Good Faith and Appellate Advocacy

A tip to advocates from today’s opinion by Judge Kethledge in Big Dipper Entertainment v. City of Warren:

[The appellant] criticizes [the district court’s] finding in notably harsh terms, asserting that the district court “made no pretense” of applying the proper summary-judgment standard, that the court’s analysis of the issue (in a 32-page opinion) was “cursory,” that the court “chose to disregard” the “voluminous and detailed analysis” set forth in the report of [the appellant’s] expert, Bruce McLaughlin, and so on. ([Appellant] similarly accuses opposing counsel of making “egregious misstatement[s]” to this court, etc.)

Arguments like these—which casually impugn the motives of the district court or, more commonly, opposing counsel—are regrettably common of late. So we think it worthwhile to comment on them. In our view, a party should think twice about questioning the district court’s integrity or that of opposing counsel. That two persons disagree does not mean that one of them has bad motives. And even in the worst cases, the better practice is usually to lay out the facts and let the court reach its own conclusions.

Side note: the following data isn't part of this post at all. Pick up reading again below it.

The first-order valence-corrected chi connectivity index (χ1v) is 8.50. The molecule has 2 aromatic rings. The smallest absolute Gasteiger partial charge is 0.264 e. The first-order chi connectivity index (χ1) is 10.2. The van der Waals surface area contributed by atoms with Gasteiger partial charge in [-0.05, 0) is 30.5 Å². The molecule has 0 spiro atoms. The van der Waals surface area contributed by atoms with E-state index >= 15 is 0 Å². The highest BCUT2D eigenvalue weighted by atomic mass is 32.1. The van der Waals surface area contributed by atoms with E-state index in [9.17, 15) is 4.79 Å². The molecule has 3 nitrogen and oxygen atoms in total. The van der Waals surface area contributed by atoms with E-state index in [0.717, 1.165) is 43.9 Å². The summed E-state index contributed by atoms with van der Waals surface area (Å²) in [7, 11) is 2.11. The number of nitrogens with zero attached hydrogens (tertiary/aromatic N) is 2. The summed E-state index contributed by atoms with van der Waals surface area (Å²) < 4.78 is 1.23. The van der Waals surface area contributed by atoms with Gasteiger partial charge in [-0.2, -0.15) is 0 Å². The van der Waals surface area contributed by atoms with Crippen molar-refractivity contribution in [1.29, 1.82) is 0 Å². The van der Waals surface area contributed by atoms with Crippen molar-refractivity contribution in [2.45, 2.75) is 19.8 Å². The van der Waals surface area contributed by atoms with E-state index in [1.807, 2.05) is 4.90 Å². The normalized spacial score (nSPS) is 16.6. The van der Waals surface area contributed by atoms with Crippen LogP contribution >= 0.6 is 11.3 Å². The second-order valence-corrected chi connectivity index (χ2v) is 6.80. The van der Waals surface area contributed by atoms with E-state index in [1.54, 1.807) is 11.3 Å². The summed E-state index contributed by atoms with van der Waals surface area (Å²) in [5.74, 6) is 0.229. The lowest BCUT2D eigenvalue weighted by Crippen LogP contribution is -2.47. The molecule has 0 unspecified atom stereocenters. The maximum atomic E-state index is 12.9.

UPDATE: Judge Kethledge’s opinion also has this tip for the political scientists:

Democracies need political debate more than they do topless bars in order to function.

Also, in response to Judge Cole’s dissent, in which Judge Cole claims that the majority is missing the point and that “the beaches of Normandy lie elsewhere” — which I gather means the proper battle ground for the decision is elsethere — Judge Kethledge replies:

Where the dissent actually finds itself, however, is at Pas de Calais.

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